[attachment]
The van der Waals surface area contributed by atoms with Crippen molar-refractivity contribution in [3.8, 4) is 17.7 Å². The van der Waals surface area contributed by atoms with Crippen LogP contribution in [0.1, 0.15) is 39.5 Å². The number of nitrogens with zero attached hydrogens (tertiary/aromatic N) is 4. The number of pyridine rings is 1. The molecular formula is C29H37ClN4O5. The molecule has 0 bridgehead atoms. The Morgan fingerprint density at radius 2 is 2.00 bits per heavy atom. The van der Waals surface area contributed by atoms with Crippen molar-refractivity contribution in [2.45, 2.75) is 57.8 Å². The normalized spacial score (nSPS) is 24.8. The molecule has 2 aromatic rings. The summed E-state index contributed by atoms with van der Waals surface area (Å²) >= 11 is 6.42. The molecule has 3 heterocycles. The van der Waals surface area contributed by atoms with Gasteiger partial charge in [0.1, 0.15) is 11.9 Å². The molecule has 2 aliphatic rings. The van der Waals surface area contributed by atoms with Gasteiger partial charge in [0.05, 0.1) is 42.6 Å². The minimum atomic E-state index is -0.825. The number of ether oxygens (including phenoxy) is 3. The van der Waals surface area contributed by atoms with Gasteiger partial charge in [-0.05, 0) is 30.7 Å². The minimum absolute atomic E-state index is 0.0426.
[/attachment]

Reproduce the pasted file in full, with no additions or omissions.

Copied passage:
The van der Waals surface area contributed by atoms with Crippen molar-refractivity contribution in [3.8, 4) is 17.7 Å². The van der Waals surface area contributed by atoms with Crippen LogP contribution in [0.1, 0.15) is 39.5 Å². The number of nitrogens with zero attached hydrogens (tertiary/aromatic N) is 4. The number of pyridine rings is 1. The molecular formula is C29H37ClN4O5. The molecule has 0 bridgehead atoms. The Morgan fingerprint density at radius 2 is 2.00 bits per heavy atom. The van der Waals surface area contributed by atoms with Crippen molar-refractivity contribution in [2.45, 2.75) is 57.8 Å². The normalized spacial score (nSPS) is 24.8. The molecule has 2 aromatic rings. The summed E-state index contributed by atoms with van der Waals surface area (Å²) >= 11 is 6.42. The molecule has 3 heterocycles. The van der Waals surface area contributed by atoms with Gasteiger partial charge in [0.1, 0.15) is 11.9 Å². The molecule has 2 aliphatic rings. The van der Waals surface area contributed by atoms with Gasteiger partial charge in [0.05, 0.1) is 42.6 Å². The minimum atomic E-state index is -0.825. The number of ether oxygens (including phenoxy) is 3. The van der Waals surface area contributed by atoms with Gasteiger partial charge in [-0.05, 0) is 30.7 Å². The minimum absolute atomic E-state index is 0.0426.